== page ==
Friday, May 22, 2015

(VDNs = Vins Doux Naturels)

I fully admit that until recently, in my tiny Wineau mind, VDNs seemed the poor man's Sauternes or Madeiras—sweet dessert wines with little identifying character, fine in a pinch on a sparse wine list.

And now, my tiny Wineau mind IS BLOWN.

"Aha," you ask, "is this another article about how technology and advances in winemaking techniques have re-shaped a wine region?" Nope. The Roussillon in southern France (where VDNs are made) is a very old, historic region, with little-to-no modern innovation.

"Then is this about the discovery of a 'new' wine variety that truly shines in the locale?" Nope. There are over 20 classic red and white grapes used in making VDN, always have been.

"So what's the big deal?" You ask in exasperation. Calmez-vous, my dear Wineaux, and read on.

Like the Purloined Letter (except without the Poe-ian mystery,) Vins Doux Naturels are kind of hiding in plain sight. These are fortified sweet wines with such complexity of character, acidic balance, and relatively low alcohol that they are a revelation, especially when paired with food. And boy, do they pair with all kinds of food: from ceviche to Beef Bourguignon to a fig and hazelnut poundcake.

At a recent tasting led by Caleb Ganzer, sommelier at Compagnie de Vins Surnaturels in NYC, I got to taste six very different VDNs paired with a range of dishes at Corkbuzz Wine Studio. The entire experience left me gobsmacked, which doesn't happen very often. I rushed home to start writing, for as Caleb said, "No one's probably going to stumble on these by themselves—they need to be introduced to VDNs by someone in the know." So, as someone now in the know, here you go!

2009 AOP VDN Banyuls, Domaine de la Rectoire, Cuvee Léon Parcé: Very dark cherry/ruby color. Crushed raspberries, spice, rose petal perfume on the nose. Very tasty! Black cherry, raspberry, cigar leaf, sage, loooong finish. You sense the elevated alcohol, but it's integrated and smooth. Fresh and cheeky, with good acidity and minerality. 70% Grenache Noir, 20% Grenache Gris, 10% Carignan, from 50+ year old vines. ~$45/500ml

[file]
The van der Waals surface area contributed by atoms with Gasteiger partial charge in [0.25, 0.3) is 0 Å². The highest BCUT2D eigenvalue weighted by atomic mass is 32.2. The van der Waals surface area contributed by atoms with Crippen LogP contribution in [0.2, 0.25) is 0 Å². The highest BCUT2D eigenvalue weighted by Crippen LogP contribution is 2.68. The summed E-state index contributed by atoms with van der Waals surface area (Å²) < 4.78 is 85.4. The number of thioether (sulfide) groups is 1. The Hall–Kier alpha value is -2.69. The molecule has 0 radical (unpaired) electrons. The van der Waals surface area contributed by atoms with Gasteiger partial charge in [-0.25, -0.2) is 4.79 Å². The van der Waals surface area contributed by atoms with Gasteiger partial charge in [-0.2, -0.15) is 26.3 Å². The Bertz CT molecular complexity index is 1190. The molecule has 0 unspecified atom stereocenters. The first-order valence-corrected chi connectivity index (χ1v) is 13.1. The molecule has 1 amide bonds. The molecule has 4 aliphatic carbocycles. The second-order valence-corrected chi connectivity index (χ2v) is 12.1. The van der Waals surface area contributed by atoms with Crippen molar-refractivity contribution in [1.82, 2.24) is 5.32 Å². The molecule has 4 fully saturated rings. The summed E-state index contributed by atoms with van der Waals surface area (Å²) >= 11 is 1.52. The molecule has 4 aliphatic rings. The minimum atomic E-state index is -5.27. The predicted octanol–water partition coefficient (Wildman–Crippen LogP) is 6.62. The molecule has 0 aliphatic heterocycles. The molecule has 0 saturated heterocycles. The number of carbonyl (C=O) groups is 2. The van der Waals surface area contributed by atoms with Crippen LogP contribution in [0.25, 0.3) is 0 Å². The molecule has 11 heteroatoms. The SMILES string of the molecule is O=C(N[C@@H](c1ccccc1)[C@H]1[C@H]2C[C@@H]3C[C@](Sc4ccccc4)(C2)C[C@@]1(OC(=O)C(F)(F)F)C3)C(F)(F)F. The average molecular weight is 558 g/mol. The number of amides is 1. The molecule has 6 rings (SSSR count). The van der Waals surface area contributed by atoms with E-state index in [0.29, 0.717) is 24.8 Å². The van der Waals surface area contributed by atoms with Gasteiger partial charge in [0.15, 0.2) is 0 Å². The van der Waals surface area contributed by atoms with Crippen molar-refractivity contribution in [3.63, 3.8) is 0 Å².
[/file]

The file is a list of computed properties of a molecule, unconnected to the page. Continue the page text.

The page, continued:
2012 AOP VDN Muscat de Rivesaltes, Château Les Pins: Medium gold color. Nose of litchi, honeysuckle, orange marmalade, and pear; those notes with peach, chamomile, and spice (white pepper, cinnamon,) on the palate. Delish! Noticeable sugar but good acidic balance. Verrrry spicy. 50% Muscat des Petit Grains, 50% Muscat d'Alexandria ~$18

2005 AOP VDN Rivesaltes Ambré, Domaine Singla, Heritage Du Temps: "Ambré" = started as a white wine and allowed to oxidize. Medium marmalade/copper color. Brittle and taffy on the nose, brown butter, liquid caramel, bit of spice, dark honey, carrot cake. Romantic and luxurious. The "sweetest" so far, but again, the acidity elevates it. 100% Macabeu. ~$N/A but around 45-50.

2000 AOP VDN Banyuls Grand Cru, L'Etolie: Medium-plus tawny brick color. Raisin, fig, prune elements, with a smoked meat/iodine savoriness. Pairs incredibly well with savory foods. Great balance of fruit/structure/sweetness. Finessed and complex. A fave. 75% Grenache Noir, 15% Grenache Gris, 10% Carignan, aged 10 years in old oak. ~$45

AOP VDN Maury, Domaine Pouderoux, Hors d'Age: Medium maroon-brown color. Light dried fruit, minerals, florals. Part oxidized, part reduced. Outrageous combination of flavors, smooth, pairs wonderfully with an array of foods, long finish and rich character. 100% Grenache Noir, aged 15 years. ~$40

1974 AOP VDN Rivesaltes Ambré, Constance et Terrassous: Medium brownish dark copper with red highlights. Very sherry-like nose, bit of bourbon, mountain florals, toasted nuts, caramel, toffee, dried fig. Whisky feel. Zingy acidity, but smooth and luxurious. Outrageously long finish. Somewhat Madeira-like. My notes say, "This is my boyfriend. I love him." 50% Grenache Blanc, 50% Grenache Gris. ~$150.

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Pique your interest? I hope so. How amazing to sip wines that are fortified and sweet—but are not necessarily "dessert" wines. They also blend well in a range of cocktails! VDNs will last quite a while after opening, so you can sample them with multiple dishes over time. And considering what you get in return, they are excellent values. So seek out some VDNs, and you will definitely impress your friends.


Saturday, May 2, 2015


Oh these glorious days, when winter's freeze at last releases its grip, the blooms appear in a riot of color, and afternoons seem to laze along under the warm sun. It's Spring! While we are all certainly rejoicing, many Wineaux may stumble over a little tricky problem; what wine goes with Spring?

Summer is easy: something light and refreshing, like a New Zealand Sauvignon Blanc, a Muscadet from the Loire, or a lightly spritzy Txakoli from NW Spain. Dead of winter? An inky Tannat from France, a Spanish Monastrell, or a Portuguese red blend will warm you up. But for Spring, you seek a middle ground—maybe a red that's not too overpowering, with good acidity to lift it, and elegant floral aromatics and fresh berries... LIKE CHIANTI!